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Panel Urges FDA to Revise Sunscreen Standards
Posted: December 4, 2008
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In 1999, the FDA recognized the significant need for more effective UVA radiation filters. Since then, concerns regarding the U.S. public health risks from UVA radiation have continued to mount. In August 2007, the FDA issued a proposed rule to amend the OTC Sunscreen Drug Product Monograph by promoting a UVA labeling standard. To date, action has not been taken to finalize the improved standards.
Following the panel, a citizen’s petition signed by the panelists and other leading skin cancer experts, medical professionals and sunscreen manufacturers was presented to the FDA. The petition calls on the FDA to immediately act to approve sunscreen ingredients that provide a photostable, broad-spectrum UV filter with excellent protection against UVA rays. Previous attention had focused on UVB exposure and the link to sunburn. Recent evidence shows that UVA rays are even more damaging and linked to skin cancer. The panel cited:
- Skin cancer is the most prevalent form of cancer, with more than 1.2 million cases diagnosed annually. Accumulating evidence indicates that radiation across the entire ultraviolet spectrum (UVA and UVB) contributes to skin cancers including melanoma, a major U.S. public health threat and the deadliest form of skin cancer with more than 60,000 cases diagnosed and more than 8,000 deaths each year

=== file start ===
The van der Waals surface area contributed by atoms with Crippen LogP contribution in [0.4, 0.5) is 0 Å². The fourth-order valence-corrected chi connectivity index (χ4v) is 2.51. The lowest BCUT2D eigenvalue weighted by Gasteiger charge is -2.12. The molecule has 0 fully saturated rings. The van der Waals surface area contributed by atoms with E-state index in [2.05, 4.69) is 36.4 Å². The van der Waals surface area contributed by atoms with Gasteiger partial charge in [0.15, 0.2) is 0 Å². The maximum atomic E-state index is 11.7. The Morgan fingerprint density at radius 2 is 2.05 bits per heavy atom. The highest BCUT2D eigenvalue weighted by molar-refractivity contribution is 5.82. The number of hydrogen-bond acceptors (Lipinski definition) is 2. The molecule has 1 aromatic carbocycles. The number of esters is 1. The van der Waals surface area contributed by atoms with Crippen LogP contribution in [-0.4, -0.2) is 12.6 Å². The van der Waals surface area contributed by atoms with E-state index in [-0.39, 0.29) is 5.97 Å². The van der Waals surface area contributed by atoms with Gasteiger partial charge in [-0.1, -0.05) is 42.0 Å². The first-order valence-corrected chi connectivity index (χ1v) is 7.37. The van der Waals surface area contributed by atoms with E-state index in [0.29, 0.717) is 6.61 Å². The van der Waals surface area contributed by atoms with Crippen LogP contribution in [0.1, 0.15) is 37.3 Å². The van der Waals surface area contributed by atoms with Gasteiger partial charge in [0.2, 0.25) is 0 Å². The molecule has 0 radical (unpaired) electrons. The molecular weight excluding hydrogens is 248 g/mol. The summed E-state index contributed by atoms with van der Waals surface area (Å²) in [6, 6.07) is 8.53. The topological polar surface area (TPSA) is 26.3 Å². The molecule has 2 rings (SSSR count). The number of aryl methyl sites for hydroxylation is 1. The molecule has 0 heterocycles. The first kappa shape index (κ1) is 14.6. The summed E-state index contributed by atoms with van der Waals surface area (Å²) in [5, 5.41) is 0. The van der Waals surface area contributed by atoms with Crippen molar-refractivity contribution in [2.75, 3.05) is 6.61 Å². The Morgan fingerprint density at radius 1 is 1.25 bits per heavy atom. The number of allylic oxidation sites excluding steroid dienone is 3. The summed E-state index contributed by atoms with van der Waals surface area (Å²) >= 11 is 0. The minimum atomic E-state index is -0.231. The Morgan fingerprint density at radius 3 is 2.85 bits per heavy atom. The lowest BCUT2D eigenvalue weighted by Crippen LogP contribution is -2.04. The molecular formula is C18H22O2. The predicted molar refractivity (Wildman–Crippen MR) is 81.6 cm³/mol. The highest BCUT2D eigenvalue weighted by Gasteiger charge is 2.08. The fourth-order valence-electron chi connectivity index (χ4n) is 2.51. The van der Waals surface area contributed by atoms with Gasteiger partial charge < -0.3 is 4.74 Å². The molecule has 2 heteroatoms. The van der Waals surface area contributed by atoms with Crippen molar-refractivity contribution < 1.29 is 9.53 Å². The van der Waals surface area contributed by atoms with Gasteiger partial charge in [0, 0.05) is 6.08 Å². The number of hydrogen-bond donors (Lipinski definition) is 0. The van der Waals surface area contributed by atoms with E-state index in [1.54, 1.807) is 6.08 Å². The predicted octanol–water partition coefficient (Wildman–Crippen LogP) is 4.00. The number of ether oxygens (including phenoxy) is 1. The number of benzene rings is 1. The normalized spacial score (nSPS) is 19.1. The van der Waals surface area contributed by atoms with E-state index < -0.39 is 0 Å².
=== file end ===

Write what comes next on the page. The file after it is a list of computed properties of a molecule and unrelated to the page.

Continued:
- Modern sunscreens combining high levels of protection across the UVA and UVB spectra can be expected to be four-fold more effective in preventing melanoma than sunscreens providing just UVB protection
- The American public needs to be educated on the importance of using these broad spectrum products; the FDA must implement sunscreen standards that clearly outline the amount of protection that sunscreen products offer against cancer-causing rays; and the agency needs to expedite the now stagnant review of sunscreen filters under the Time & Extent Application (TEA) process. FDA action is required to issue an Enforcement Action so that broad-spectrum photostable UVA/UVB sunscreen active ingredients can be incorporated into products for the U.S. population without further delay.
“It is an incredible disservice to the American population that ingredients to improve sunscreens exist yet remain unavailable in the U.S. market,” said Catherine Ehrenberger, president of Home & Personal Care for Ciba. “The FDA must address this critical health issue and expedite the approval of new sunscreen filters before another summer passes.”